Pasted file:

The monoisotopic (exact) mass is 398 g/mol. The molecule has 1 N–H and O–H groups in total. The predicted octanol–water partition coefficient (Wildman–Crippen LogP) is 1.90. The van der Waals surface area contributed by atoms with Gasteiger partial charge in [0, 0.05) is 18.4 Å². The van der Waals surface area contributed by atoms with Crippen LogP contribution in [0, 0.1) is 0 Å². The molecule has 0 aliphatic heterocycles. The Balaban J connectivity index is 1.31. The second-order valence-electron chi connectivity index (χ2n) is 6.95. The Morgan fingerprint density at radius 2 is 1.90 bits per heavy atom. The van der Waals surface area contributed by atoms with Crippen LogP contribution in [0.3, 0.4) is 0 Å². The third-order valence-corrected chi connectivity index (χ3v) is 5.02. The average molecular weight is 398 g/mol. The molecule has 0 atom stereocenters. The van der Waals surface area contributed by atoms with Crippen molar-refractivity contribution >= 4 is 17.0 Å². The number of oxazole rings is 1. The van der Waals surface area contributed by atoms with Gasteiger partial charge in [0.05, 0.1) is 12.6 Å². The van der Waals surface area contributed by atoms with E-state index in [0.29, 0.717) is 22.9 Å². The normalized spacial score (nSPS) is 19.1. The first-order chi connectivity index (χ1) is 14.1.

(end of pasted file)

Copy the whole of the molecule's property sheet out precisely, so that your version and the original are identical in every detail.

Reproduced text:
The monoisotopic (exact) mass is 398 g/mol. The molecule has 1 N–H and O–H groups in total. The predicted octanol–water partition coefficient (Wildman–Crippen LogP) is 1.90. The van der Waals surface area contributed by atoms with Gasteiger partial charge in [0, 0.05) is 18.4 Å². The van der Waals surface area contributed by atoms with Crippen LogP contribution in [0, 0.1) is 0 Å². The molecule has 0 aliphatic heterocycles. The Balaban J connectivity index is 1.31. The second-order valence-electron chi connectivity index (χ2n) is 6.95. The Morgan fingerprint density at radius 2 is 1.90 bits per heavy atom. The van der Waals surface area contributed by atoms with Crippen LogP contribution in [0.3, 0.4) is 0 Å². The third-order valence-corrected chi connectivity index (χ3v) is 5.02. The average molecular weight is 398 g/mol. The molecule has 0 atom stereocenters. The van der Waals surface area contributed by atoms with Crippen molar-refractivity contribution >= 4 is 17.0 Å². The number of oxazole rings is 1. The van der Waals surface area contributed by atoms with Gasteiger partial charge in [0.05, 0.1) is 12.6 Å². The van der Waals surface area contributed by atoms with E-state index in [0.29, 0.717) is 22.9 Å². The normalized spacial score (nSPS) is 19.1. The first-order chi connectivity index (χ1) is 14.1.